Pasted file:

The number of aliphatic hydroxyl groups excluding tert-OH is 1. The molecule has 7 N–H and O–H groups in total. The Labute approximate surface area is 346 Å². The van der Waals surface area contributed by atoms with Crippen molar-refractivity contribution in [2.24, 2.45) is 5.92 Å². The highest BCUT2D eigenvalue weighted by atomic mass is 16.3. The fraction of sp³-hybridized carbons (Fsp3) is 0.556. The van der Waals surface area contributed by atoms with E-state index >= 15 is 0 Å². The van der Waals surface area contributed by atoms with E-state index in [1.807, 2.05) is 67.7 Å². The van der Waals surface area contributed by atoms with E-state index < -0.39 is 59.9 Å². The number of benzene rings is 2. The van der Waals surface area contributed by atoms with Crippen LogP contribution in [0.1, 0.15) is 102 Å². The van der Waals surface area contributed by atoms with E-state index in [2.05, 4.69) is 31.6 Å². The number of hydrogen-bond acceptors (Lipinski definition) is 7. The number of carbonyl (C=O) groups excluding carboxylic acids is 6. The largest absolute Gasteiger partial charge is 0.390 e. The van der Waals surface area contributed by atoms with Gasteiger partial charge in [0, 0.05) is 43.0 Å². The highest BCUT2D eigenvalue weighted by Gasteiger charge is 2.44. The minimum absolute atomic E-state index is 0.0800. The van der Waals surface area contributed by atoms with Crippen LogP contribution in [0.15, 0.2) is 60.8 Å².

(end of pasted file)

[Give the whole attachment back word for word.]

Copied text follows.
The number of aliphatic hydroxyl groups excluding tert-OH is 1. The molecule has 7 N–H and O–H groups in total. The Labute approximate surface area is 346 Å². The van der Waals surface area contributed by atoms with Crippen molar-refractivity contribution in [2.24, 2.45) is 5.92 Å². The highest BCUT2D eigenvalue weighted by atomic mass is 16.3. The fraction of sp³-hybridized carbons (Fsp3) is 0.556. The van der Waals surface area contributed by atoms with E-state index >= 15 is 0 Å². The van der Waals surface area contributed by atoms with E-state index in [1.807, 2.05) is 67.7 Å². The van der Waals surface area contributed by atoms with E-state index < -0.39 is 59.9 Å². The number of benzene rings is 2. The van der Waals surface area contributed by atoms with Crippen LogP contribution in [0.1, 0.15) is 102 Å². The van der Waals surface area contributed by atoms with E-state index in [2.05, 4.69) is 31.6 Å². The number of hydrogen-bond acceptors (Lipinski definition) is 7. The number of carbonyl (C=O) groups excluding carboxylic acids is 6. The largest absolute Gasteiger partial charge is 0.390 e. The van der Waals surface area contributed by atoms with Gasteiger partial charge in [0, 0.05) is 43.0 Å². The highest BCUT2D eigenvalue weighted by Gasteiger charge is 2.44. The minimum absolute atomic E-state index is 0.0800. The van der Waals surface area contributed by atoms with Crippen LogP contribution in [0.15, 0.2) is 60.8 Å².